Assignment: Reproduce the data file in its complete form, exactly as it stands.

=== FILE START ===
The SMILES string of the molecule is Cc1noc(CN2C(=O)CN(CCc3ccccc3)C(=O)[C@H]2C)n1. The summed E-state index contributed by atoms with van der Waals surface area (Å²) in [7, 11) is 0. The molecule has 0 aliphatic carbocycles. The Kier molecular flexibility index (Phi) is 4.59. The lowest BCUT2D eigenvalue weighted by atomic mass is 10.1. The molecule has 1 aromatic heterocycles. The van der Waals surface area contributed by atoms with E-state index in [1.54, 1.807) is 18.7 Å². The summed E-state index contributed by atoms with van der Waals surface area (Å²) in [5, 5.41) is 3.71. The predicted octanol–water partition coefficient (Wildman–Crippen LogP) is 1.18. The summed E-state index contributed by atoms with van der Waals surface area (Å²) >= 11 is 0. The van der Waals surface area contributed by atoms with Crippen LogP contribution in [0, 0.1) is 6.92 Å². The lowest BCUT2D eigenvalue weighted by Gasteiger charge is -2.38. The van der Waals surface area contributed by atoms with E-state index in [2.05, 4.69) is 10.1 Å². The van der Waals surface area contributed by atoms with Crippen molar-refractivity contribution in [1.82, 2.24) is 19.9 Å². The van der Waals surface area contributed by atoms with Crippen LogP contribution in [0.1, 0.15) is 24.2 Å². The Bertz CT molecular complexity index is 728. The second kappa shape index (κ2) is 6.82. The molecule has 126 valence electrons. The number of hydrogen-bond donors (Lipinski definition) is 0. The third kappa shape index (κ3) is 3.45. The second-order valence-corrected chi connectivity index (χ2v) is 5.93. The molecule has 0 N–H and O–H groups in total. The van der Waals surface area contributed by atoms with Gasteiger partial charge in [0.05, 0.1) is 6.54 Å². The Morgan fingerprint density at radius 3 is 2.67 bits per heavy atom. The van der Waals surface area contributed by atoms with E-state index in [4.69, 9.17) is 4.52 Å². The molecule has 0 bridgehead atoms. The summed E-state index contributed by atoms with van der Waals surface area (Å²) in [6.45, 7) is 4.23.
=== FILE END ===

The SMILES string of the molecule is Cc1noc(CN2C(=O)CN(CCc3ccccc3)C(=O)[C@H]2C)n1. The summed E-state index contributed by atoms with van der Waals surface area (Å²) in [7, 11) is 0. The molecule has 0 aliphatic carbocycles. The Kier molecular flexibility index (Phi) is 4.59. The lowest BCUT2D eigenvalue weighted by atomic mass is 10.1. The molecule has 1 aromatic heterocycles. The van der Waals surface area contributed by atoms with E-state index in [1.54, 1.807) is 18.7 Å². The summed E-state index contributed by atoms with van der Waals surface area (Å²) in [5, 5.41) is 3.71. The predicted octanol–water partition coefficient (Wildman–Crippen LogP) is 1.18. The summed E-state index contributed by atoms with van der Waals surface area (Å²) >= 11 is 0. The van der Waals surface area contributed by atoms with Crippen LogP contribution in [0, 0.1) is 6.92 Å². The lowest BCUT2D eigenvalue weighted by Gasteiger charge is -2.38. The van der Waals surface area contributed by atoms with E-state index in [2.05, 4.69) is 10.1 Å². The van der Waals surface area contributed by atoms with Crippen molar-refractivity contribution in [1.82, 2.24) is 19.9 Å². The van der Waals surface area contributed by atoms with Crippen LogP contribution in [0.1, 0.15) is 24.2 Å². The Bertz CT molecular complexity index is 728. The second kappa shape index (κ2) is 6.82. The molecule has 126 valence electrons. The number of hydrogen-bond donors (Lipinski definition) is 0. The third kappa shape index (κ3) is 3.45. The second-order valence-corrected chi connectivity index (χ2v) is 5.93. The molecule has 0 N–H and O–H groups in total. The van der Waals surface area contributed by atoms with Gasteiger partial charge in [0.05, 0.1) is 6.54 Å². The Morgan fingerprint density at radius 3 is 2.67 bits per heavy atom. The van der Waals surface area contributed by atoms with E-state index in [4.69, 9.17) is 4.52 Å². The molecule has 0 bridgehead atoms. The summed E-state index contributed by atoms with van der Waals surface area (Å²) in [6.45, 7) is 4.23.